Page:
Good parents sometimes have to reprimand their children.  Good teachers sometimes have to grade harshly but fairly.  The appeasing, wimpy parent and teacher obtain a very temporary comfort but irresponsibly lose their purpose and mission worrying about the secular perceptions of a very secular world.  We can be charitable yet firm, flexible yet steadfast when it matters most, loving yet very clear where we stand.  Our Lord promised us that He would help us to do this, and we offend and insult Him when we sell out rather than stand firm because, by doing so, we imply that we do not trust His help and protection.  Likewise, charity is not rampant compromise,  true love is often tough love and not rampant wishy washy love, and forgiveness asks us to provide new chances rather than accept much less glorify old mistakes.

Replace the phrase “liberal Catholic” with “Cafeteria Catholic” and admit that it is possible to go too far with being a Conservative Catholic, yet never accept that bending is necessarily a universal and eternal good.  This is so because you cannot possibly accept, promote, and defend liberal Catholicism without picking and choosing your Faith or bending for the sake of bending. Not if  you are still honest with yourself, respectful of your intellectual capacity,  and keeping your eyes fixed on God and God alone.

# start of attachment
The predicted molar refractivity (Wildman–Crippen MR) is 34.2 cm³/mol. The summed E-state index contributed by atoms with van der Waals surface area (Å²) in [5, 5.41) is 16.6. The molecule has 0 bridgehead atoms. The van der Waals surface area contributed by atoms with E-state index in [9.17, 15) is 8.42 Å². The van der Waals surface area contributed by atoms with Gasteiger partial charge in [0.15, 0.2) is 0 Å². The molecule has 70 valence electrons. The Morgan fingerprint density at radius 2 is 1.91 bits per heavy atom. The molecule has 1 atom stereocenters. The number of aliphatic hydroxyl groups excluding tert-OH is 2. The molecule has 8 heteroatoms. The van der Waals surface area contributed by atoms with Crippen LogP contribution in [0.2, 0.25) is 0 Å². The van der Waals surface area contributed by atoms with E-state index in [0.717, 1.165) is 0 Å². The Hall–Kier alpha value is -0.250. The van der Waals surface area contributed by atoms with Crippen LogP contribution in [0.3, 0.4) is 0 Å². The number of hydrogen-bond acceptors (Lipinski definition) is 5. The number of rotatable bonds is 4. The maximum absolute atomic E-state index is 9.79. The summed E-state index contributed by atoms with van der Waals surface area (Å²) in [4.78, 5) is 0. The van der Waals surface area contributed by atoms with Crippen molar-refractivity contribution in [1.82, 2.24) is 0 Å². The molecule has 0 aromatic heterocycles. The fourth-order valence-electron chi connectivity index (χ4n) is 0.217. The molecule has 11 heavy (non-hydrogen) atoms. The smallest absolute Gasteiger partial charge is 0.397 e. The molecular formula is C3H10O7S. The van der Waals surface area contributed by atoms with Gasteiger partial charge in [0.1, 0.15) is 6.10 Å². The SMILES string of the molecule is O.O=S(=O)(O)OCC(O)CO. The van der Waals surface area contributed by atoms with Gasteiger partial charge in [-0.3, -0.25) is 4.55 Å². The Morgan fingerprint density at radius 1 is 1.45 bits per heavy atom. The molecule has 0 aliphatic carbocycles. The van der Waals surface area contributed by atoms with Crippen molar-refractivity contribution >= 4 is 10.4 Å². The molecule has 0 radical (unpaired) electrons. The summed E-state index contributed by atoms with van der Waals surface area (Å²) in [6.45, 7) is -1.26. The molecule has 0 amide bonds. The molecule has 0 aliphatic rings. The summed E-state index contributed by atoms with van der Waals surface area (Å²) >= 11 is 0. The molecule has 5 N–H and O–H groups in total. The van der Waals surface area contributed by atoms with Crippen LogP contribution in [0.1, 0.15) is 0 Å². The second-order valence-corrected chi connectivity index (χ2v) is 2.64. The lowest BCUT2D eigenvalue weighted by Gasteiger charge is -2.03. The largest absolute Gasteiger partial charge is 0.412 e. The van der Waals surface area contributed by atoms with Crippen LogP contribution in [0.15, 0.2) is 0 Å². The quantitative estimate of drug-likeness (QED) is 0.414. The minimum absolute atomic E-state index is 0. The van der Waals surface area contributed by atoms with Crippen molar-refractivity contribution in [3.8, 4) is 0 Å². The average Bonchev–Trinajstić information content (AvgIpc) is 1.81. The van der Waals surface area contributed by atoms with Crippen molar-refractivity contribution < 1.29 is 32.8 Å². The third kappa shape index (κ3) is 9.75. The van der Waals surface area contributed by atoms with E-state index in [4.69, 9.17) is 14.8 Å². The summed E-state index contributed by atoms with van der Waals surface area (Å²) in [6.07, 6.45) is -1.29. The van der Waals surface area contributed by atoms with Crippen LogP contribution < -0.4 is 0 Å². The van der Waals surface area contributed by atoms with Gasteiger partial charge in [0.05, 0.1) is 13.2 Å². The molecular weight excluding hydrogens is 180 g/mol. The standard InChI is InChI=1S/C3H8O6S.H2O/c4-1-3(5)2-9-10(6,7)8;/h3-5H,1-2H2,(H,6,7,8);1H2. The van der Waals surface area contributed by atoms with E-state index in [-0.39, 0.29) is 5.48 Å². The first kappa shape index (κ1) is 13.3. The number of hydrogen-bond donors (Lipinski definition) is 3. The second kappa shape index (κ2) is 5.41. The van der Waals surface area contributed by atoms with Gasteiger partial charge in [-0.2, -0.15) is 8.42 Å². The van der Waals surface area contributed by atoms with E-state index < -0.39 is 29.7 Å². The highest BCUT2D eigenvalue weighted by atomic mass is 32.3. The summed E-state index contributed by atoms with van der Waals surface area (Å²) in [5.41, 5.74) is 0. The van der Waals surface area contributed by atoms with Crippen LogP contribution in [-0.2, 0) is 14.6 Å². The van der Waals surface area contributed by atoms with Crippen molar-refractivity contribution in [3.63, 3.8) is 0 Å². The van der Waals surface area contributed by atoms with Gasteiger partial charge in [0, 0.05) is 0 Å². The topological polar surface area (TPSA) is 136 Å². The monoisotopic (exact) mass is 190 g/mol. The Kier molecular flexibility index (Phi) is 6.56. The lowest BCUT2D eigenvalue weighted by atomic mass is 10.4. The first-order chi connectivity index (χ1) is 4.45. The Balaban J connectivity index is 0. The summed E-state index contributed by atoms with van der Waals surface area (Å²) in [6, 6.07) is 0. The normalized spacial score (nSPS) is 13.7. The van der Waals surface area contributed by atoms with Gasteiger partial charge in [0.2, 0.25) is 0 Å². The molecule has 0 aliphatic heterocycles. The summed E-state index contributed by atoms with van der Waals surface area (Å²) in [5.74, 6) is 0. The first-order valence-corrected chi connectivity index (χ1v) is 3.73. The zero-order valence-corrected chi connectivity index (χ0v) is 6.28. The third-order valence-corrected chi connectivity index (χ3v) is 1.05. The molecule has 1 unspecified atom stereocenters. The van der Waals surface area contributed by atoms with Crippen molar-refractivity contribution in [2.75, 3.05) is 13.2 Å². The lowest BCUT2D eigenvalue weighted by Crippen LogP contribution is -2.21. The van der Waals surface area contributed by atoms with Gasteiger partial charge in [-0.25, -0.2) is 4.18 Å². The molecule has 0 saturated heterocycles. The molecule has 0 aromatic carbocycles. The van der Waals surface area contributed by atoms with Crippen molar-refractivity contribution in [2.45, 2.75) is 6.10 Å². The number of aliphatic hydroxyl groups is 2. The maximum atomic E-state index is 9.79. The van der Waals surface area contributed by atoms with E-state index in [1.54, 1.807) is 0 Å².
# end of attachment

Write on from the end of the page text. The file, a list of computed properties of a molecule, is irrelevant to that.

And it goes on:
Copyright, 2012  Gabriel Garnica


You have found your cross!

Love…endures through every circumstance.’ 1 Corinthians 13:7

Imagine a world without divorce.

Imagine families without separation.

Imagine no children or hearts torn apart.


People of one place in this world do not have to imagine.

In the town of Siroki-Brijeg in Herzegovina not one of the 13,000 inhabitants can recall a single divorce or broken family.

What is their secret?

One look at their marriage rite says it all.

When the bride and bridegroom go to the church to be married they carry a crucifix with them.

The priest blesses the crucifix and exclaims, “You have found your cross!

It is a cross to love, to carry with you, a cross that is not thrown off but rather treasured.”